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LOS ANGELES — In a bid to become a brand embodying L.A.’s creative lifestyle, Genetic Denim has attracted two prominent entrepreneurs from the hospitality and music industries as investors: Peter Morton and Jimmy Iovine.

This story first appeared in the April 16, 2014 issue of WWD. Subscribe Today.

In its second round of funding completed last month, Morton, cofounder of the Hard Rock Café empire that encompasses concert venues and hotels, and Iovine, chairman of Interscope Geffen A&M Records and cofounder of Beats Electronics, have taken minority stakes in the Los Angeles-based jeans company.

Their strategic investment underscores the allure of the premium denim industry, even in a challenging sales environment. The first infusion in Genetic was made two years ago by Archetypes Inc. and Beechwood Capital, which also increased its holding in the latest round. Ali Fatourechi, Genetic’s founder and creative director, is the single largest shareholder. Fatourechi declined to disclose financial terms.

“The conversation I had with this new round [of funding] is building this concept of L.A., using Genetic as a platform,” Fatourechi said. “These guys [Morton and Iovine] are incredible brand builders. They understand pop culture. They understand rising tides and shifting cultures.”

Iovine added that he believes Genetic “has real potential to become a leading global brand.”

Fatourechi hopes to move the brand that he started seven years ago beyond the cult status for its women’s jeans and leather pants retailing from $187 to $1,400. Armed with the first investment, he was able to launch e-commerce and extend his retail network beyond specialty stores to Bloomingdale’s, Nordstrom, Neiman Marcus, Saks Fifth Avenue and 25 countries last year. Compared to rivals such as AG Adriano Goldschmied and Seven For All Mankind that carve out market share with their manufacturing might, as well as competitors like J Brand and Paige that are branching into sportswear, Genetic’s operations are relatively modest with some 30 employees and annual sales of less than $50 million.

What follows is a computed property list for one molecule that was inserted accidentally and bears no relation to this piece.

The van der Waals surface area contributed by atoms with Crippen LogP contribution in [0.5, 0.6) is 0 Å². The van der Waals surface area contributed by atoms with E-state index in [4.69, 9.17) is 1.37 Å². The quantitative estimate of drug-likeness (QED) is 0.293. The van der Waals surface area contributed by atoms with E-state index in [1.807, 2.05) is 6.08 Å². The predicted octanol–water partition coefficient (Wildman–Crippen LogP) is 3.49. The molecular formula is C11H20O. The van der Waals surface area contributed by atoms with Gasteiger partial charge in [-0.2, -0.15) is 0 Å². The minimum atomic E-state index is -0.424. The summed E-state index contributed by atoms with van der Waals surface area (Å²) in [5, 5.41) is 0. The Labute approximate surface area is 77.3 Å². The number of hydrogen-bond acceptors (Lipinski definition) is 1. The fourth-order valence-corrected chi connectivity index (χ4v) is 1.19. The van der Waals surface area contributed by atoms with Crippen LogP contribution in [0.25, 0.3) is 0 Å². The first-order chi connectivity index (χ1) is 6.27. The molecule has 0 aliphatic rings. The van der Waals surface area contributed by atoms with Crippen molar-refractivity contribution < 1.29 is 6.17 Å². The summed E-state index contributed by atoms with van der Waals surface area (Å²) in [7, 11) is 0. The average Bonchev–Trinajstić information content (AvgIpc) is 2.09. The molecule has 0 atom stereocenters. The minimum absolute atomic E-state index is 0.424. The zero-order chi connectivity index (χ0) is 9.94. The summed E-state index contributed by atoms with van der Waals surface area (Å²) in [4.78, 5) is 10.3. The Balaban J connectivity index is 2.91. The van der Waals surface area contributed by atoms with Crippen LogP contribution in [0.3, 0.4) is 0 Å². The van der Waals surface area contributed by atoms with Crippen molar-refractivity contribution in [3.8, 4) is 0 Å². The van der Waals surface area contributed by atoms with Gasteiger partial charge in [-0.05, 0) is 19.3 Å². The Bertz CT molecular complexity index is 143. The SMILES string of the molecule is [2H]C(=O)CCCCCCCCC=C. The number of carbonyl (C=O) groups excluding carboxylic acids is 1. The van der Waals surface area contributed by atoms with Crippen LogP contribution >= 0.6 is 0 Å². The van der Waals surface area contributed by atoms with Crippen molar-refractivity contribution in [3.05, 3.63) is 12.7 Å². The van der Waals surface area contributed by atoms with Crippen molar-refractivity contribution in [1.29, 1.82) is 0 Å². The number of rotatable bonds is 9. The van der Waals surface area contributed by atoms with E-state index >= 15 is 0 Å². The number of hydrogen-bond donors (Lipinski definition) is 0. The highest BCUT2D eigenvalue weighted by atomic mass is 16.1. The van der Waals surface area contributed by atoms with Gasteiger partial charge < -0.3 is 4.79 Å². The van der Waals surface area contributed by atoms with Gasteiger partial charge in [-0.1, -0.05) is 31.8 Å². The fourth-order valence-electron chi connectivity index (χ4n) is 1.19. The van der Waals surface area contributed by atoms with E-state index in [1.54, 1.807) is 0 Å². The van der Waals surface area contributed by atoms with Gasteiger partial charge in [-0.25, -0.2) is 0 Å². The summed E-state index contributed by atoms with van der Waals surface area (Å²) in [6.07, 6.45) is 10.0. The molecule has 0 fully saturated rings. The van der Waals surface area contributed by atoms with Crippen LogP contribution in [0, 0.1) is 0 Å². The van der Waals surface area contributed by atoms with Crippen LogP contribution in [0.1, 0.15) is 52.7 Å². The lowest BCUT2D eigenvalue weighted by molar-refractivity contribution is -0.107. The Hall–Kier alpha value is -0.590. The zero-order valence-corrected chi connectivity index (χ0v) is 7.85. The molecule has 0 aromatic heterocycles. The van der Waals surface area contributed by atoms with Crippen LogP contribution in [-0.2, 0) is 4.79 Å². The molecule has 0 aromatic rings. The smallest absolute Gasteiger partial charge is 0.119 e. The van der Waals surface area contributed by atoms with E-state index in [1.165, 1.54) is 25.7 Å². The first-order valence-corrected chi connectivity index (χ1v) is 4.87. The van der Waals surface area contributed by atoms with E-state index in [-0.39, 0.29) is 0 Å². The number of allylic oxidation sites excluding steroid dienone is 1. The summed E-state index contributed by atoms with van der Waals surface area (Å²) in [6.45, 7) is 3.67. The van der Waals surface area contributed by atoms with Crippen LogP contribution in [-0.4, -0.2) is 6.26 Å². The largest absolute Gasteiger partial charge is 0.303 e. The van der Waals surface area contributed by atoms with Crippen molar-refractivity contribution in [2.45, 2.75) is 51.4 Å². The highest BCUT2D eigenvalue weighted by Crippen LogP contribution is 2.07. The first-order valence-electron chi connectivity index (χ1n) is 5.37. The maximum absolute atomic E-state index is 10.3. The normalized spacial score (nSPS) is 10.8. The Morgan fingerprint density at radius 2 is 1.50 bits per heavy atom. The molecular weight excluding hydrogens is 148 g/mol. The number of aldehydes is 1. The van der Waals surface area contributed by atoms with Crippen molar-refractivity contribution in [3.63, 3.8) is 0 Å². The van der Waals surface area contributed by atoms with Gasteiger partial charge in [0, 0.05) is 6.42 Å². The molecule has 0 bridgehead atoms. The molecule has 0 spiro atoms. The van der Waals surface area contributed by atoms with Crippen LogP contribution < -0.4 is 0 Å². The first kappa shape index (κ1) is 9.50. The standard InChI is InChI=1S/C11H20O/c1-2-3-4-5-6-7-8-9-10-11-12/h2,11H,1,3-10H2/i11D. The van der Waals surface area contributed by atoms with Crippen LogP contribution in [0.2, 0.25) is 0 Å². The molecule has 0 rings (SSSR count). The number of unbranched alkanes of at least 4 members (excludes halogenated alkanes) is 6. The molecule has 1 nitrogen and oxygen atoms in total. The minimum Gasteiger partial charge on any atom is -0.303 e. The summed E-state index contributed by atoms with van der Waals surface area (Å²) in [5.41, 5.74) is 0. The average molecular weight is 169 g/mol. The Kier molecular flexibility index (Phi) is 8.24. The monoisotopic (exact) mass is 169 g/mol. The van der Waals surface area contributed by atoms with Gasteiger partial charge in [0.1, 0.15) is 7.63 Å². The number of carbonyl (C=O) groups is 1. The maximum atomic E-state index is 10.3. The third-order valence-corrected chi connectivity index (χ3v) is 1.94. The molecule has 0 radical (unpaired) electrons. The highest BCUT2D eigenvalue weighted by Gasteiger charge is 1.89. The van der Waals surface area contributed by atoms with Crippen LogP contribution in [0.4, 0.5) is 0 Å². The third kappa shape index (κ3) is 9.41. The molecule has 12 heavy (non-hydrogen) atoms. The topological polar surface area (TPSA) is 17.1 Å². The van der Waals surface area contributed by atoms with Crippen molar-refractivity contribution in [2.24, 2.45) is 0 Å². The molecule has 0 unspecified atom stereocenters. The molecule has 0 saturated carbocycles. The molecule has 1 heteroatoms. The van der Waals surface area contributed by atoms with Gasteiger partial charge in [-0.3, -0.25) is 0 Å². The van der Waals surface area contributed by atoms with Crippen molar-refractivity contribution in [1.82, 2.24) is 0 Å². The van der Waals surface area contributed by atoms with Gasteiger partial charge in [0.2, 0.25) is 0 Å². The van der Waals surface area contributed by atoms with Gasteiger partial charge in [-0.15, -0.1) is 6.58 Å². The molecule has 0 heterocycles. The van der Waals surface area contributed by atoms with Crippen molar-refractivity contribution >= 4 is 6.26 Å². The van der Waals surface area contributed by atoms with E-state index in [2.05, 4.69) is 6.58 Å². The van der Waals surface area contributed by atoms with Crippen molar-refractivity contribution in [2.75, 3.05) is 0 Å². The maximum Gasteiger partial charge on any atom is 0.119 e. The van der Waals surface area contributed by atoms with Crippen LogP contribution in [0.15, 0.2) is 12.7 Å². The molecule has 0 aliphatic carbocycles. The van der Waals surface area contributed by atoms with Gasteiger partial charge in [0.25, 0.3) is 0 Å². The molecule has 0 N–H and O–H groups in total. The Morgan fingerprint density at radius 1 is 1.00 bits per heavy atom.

Genetic is using the new funds to expand the sales, marketing, operations, finance and design staffs and to ready its first print ad campaign, which will make its debut this fall. After making jeans for himself and a few specialty accounts, Fatourechi’s prepping a men’s line for next spring. T-shirts and jackets, such as peacoats and blazers, are also on the drawing board for next year.

“Now I need to get the message out and have a brand identity,” Fatourechi said. “Let’s not make it about a trend. Trends come and go. Let’s make it about a lifestyle.”

The L.A. lifestyle is represented by friends such as photographer Tasya van Ree and artist Langley Fox Hemingway, who are sporting spring styles in Genetic’s current digital campaign. Fatourechi also runs in the same social circles with Morton and Iovine. He’s friends with Morton’s son, Harry, and met Iovine at a dinner hosted by photographer Lisa Eisner.

As part of the investment, Morton has joined Genetic’s board, replacing Nevena Borissova, founder of the Curve boutiques.

Other directors include Fatourechi, chairman; Susie Crippen, cofounder and former creative director of J Brand, who now heads a women’s contemporary label bearing her surname; Mark Harshbarger, former chief operating officer and chief financial officer of Philosophy; Brett Markinson, chairman and founder of, and Larry Kahn, managing partner of Beechwood Capital. Adam Bernhard, cofounder of, also joined the board.

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